Review: Cloudstreet

Inescapably brooding adaptation of Winton’s novel

 By Leeor Adar

From the moment the audience is silent, Matthew Lutton’s reincarnation of Tim Winton’s classic, Cloudstreet, begins to play out like a sombre funeral procession. The work takes a very far turn from the warmth that is conveyed even through the darkest moments of Winton’s novel, becoming laden with the density of the pooling grief of the First Nation girls whose souls drown the house. Lutton makes this clear from the outset: Cloudstreet’s living residents are living on haunted land, and here, Lutton takes a fist-full of Winton’s Western Australian earth and presents it to the audience through a new, more enlightened lens.

Cloudstreet tells the tale of two battler Australian families after World War II who find themselves sharing a large house on Cloudstreet, Perth. The house is full of tragic history and is itself a character breathing in the background of the families’ lives. The house is a witness as it brings them together in a maelstrom of fortune and tragedy. Through the magic realism employed in Winton’s writing, Cloudstreet has become one of Australia’s most beloved works.

What Lutton has achieved is specific to the times: this work addresses the racial diversity of the Australian story, and it charges the work from the choice of casting through to the addition of Noongar language in the script. The ambition here is clear, and it is served as a vehicle to bring Cloudstreet into a conversation of today. Throughout the production, the Indigenous Australian characters narrate events and connect to the new residents of the home, creating a fresh pathway into what has been a forgotten storyline in the great Australian work. With so much promise in this crucial retelling, my appreciation for the production sadly leaps off the page into disappointment. Lutton’s usually electric style missed its mark in what is one of the most anticipated shows of the Malthouse season.

Ebony McGuire, Benjamin Oakes, Brenna Harding, Guy Simon, Ian Michael. Photo Credit - Pia Johnson
Ebony McGuire, Benjamin Oakes, Brenna Harding, Guy Simon, Ian Michael. Photo Credit: Pia Johnson.

The performances are mostly bloodless, and the lack of vocal modulation led to excessive shouting in unnecessary moments. This is exacted by most characters, and particularly by the usually brilliant Alison Whyte. Whyte’s turn as Oriel exceeds in the brashness of the character, and Natasha Herbert’s Dolly Pickles is so brazen and gargantuan it borders on slapstick-hideous. Herbert however redeems herself in the shift towards the character’s grief later on. This contrasts with the performances of Bert LaBonté’s Sam Pickles and Greg Stone’s Lester Lamb.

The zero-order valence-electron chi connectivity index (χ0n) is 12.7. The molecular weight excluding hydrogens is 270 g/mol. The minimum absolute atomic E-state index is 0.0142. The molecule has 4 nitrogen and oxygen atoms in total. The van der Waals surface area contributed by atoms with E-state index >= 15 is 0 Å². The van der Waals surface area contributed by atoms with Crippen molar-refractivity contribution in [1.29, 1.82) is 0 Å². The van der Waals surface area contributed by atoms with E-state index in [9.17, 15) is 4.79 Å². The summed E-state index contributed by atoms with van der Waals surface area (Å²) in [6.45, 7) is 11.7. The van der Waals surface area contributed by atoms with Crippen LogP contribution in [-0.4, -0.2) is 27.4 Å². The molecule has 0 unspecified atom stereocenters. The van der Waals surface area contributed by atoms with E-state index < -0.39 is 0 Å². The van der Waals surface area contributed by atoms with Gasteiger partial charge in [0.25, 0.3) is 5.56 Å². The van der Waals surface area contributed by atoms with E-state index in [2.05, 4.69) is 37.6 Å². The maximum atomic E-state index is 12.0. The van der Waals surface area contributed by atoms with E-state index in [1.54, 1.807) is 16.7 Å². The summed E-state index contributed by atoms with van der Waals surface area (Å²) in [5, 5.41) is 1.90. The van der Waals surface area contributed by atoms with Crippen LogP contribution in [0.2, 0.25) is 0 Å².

LaBonté delivers some of the few moments of low-key humour and Stone’s exuberance is a welcome energy in this production. Another exception is Benjamin Oakes as Fish Lamb – an incredibly likable character who extracts a warmth and care from the audience. Brenna Harding’s intensely bitter Rosie Pickles is strong and driven, and one can hardly imagine her choosing the company of Guy Simon’s Quick Lamb. The portrayal of Quick Lamb is so highly-strung it is difficult to see much of the character’s humanity through what appears to be extended teenage angst.

Zoë Atkinson’s set design is grim. With a few human shapes drawn in sections, the misery of the house is etched crudely. The shifting walls and rising water through the floors are a clever addition, but hardly novel. Paul Jackson’s lighting design does not add to the gloom that settled on stage and includes unnecessary flashes of light to throw the audience into darkness. J. David Franzke’s sound design coinciding with the blackouts was another irritation, particularly the loud gunshots – in their desire to shock the audience, they only became an anticipated tension in dramatic moments. While I have enjoyed these effects in numerous Malthouse/Lutton productions, here they became an overbearing element that served little towards the story unfolding.

This is a production that has so much to say, but ultimately loses sight of the core of Winton’s work in its inescapably brooding qualities, even at the supposedly happier moments of the play. I wanted to love this two-part production, but it served as a kind of blunt-force knock to the head – the point is made, but the quality is not.


Cloudstreet is being performed at Malthouse until 16 June. Tickets can be purchased online and by calling the box office on  03 9685 5111. 

Photograph: Pia Johnson